It is not that I am singling out Barclays, it is just another example. Barclays took many of the risks other banks did, and had to recapitalise their bank via the middle east to cover potential losses. They would not have been able to do this without the government bailouts by the US and UK governments of other parts of the banking sector and the acceptance by the market that no bank would be allowed to fail. They have also benefited from better trading conditions as a result. The whole banking system is effectively nationalised, it is not acting like a truly free market and therefore they should not reap the rewards when they cannot suffer the risks of failure.

      • Perhaps HSBC is a better example than Barclays, but there are bankers throughout the system and in every company who had almost nothing to do with the crisis and actually feel slightly confused by the public hatred towards them. Obviously they have all benefitted from bailouts indirectly but it still seems unfair to punish them when they weren’t really in the wrong.

        In my opinion the ideal ‘solution’ would be to limit bonuses only for those companies who were most at fault but this would be almost impossible in practice. Perhaps a start would be to limit bonuses for companies in which the Government has more than a certain percentage share.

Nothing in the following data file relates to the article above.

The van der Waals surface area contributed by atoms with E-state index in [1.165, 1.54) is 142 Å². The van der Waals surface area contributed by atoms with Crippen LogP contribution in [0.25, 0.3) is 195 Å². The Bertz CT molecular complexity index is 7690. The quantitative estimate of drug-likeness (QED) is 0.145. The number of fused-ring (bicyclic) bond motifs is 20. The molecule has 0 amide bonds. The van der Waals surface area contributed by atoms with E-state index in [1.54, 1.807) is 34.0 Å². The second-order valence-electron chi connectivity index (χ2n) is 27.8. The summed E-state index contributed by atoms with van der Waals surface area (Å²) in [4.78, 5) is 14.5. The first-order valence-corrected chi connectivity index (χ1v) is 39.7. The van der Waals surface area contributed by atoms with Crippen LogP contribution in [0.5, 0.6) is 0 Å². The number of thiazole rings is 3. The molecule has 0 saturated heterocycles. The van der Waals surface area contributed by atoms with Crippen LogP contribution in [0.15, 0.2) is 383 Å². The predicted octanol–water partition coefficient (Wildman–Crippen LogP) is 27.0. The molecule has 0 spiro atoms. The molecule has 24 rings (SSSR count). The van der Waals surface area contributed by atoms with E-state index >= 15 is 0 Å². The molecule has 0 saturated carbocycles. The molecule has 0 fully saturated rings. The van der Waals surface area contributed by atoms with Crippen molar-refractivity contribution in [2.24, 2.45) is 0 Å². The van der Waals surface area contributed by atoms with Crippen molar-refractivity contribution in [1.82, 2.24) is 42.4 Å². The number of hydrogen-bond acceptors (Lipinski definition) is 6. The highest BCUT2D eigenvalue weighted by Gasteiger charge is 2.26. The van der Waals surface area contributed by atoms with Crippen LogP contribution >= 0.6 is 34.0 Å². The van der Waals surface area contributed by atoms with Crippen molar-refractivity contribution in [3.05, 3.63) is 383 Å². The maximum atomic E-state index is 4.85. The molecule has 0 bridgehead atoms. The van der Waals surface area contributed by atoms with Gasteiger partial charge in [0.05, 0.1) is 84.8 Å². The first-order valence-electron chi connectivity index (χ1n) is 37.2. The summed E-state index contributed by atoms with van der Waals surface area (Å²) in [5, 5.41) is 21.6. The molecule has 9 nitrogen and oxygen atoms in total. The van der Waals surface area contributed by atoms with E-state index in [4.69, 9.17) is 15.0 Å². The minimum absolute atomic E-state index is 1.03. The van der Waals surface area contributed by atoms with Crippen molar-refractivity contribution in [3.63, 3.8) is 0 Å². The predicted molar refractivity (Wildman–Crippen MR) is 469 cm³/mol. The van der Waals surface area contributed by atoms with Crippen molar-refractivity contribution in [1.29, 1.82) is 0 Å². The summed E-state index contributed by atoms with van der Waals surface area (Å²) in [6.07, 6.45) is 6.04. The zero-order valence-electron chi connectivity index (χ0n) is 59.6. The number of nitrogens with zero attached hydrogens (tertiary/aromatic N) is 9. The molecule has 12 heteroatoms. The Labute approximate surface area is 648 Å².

I do agree with your general rhetoric, I almost feel that the government is turning a blind eye until they are ready to go out all out with financial reform (if they ever do). Hopefully these bonuses will only be something the public has to accept in the short term.

  2. I think the point is not that bankers are to blame and shouldn’t take bonuses, but that banks should be allowed to fail if they are not successful. That is the point of a free economy, and if it was a free economy then they wouldn’t have to be bailed out and they could pay whatever bonuses they wanted to. They would be forced to act responsibly and make good business decisions or they would have to face the consequences. The fact there is no possibility of them being subjected to the negative consequences of their actions is not a very healthy situation, and makes a mockery of the ‘free’ economy.

    There should be regulation of banks in terms of them having checks and balances to try to ensure they don’t conduct themselves in such a way that could negatively affect the economy, but they should be able to choose how and where to spend their profits as they chose, and if that was in the form of multi-million pound bonuses then that is and should be their choice.

    Banks shouldn’t be allowed to get so big in the first place that they cannot be left to fail.

    • I completely agree. It is not that I don’t want to see people in any industry have a bonus. The point is that they have to deserve them in a market place that works. The financial sector doesn’t, and therefore the bonuses are unjustified as well as the 20% to 40% increases in pay when the rest of the economy is sustaining itself on a pay freeze.

  3. Pingback: A WEEK IN POLITICS: From Davos to Egyptian emancipation | EXTRANEA